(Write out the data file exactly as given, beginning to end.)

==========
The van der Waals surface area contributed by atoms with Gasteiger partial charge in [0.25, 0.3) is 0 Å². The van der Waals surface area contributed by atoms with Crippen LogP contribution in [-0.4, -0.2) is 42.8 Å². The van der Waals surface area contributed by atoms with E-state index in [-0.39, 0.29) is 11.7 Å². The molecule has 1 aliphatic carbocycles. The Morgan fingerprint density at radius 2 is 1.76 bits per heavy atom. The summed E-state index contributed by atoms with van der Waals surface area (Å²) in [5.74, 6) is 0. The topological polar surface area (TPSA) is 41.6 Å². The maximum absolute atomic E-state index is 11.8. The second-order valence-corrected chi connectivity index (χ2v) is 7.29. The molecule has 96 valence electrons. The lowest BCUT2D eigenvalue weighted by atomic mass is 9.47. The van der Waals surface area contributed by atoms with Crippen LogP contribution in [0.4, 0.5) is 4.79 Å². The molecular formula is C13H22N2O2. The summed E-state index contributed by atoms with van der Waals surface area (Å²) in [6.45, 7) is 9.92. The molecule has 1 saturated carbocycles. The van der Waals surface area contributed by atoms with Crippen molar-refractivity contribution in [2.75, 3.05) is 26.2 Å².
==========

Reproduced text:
The van der Waals surface area contributed by atoms with Gasteiger partial charge in [0.25, 0.3) is 0 Å². The van der Waals surface area contributed by atoms with Crippen LogP contribution in [-0.4, -0.2) is 42.8 Å². The van der Waals surface area contributed by atoms with E-state index in [-0.39, 0.29) is 11.7 Å². The molecule has 1 aliphatic carbocycles. The Morgan fingerprint density at radius 2 is 1.76 bits per heavy atom. The summed E-state index contributed by atoms with van der Waals surface area (Å²) in [5.74, 6) is 0. The topological polar surface area (TPSA) is 41.6 Å². The maximum absolute atomic E-state index is 11.8. The second-order valence-corrected chi connectivity index (χ2v) is 7.29. The molecule has 96 valence electrons. The lowest BCUT2D eigenvalue weighted by atomic mass is 9.47. The van der Waals surface area contributed by atoms with Crippen LogP contribution in [0.4, 0.5) is 4.79 Å². The molecular formula is C13H22N2O2. The summed E-state index contributed by atoms with van der Waals surface area (Å²) in [6.45, 7) is 9.92. The molecule has 1 saturated carbocycles. The van der Waals surface area contributed by atoms with Crippen molar-refractivity contribution in [2.75, 3.05) is 26.2 Å².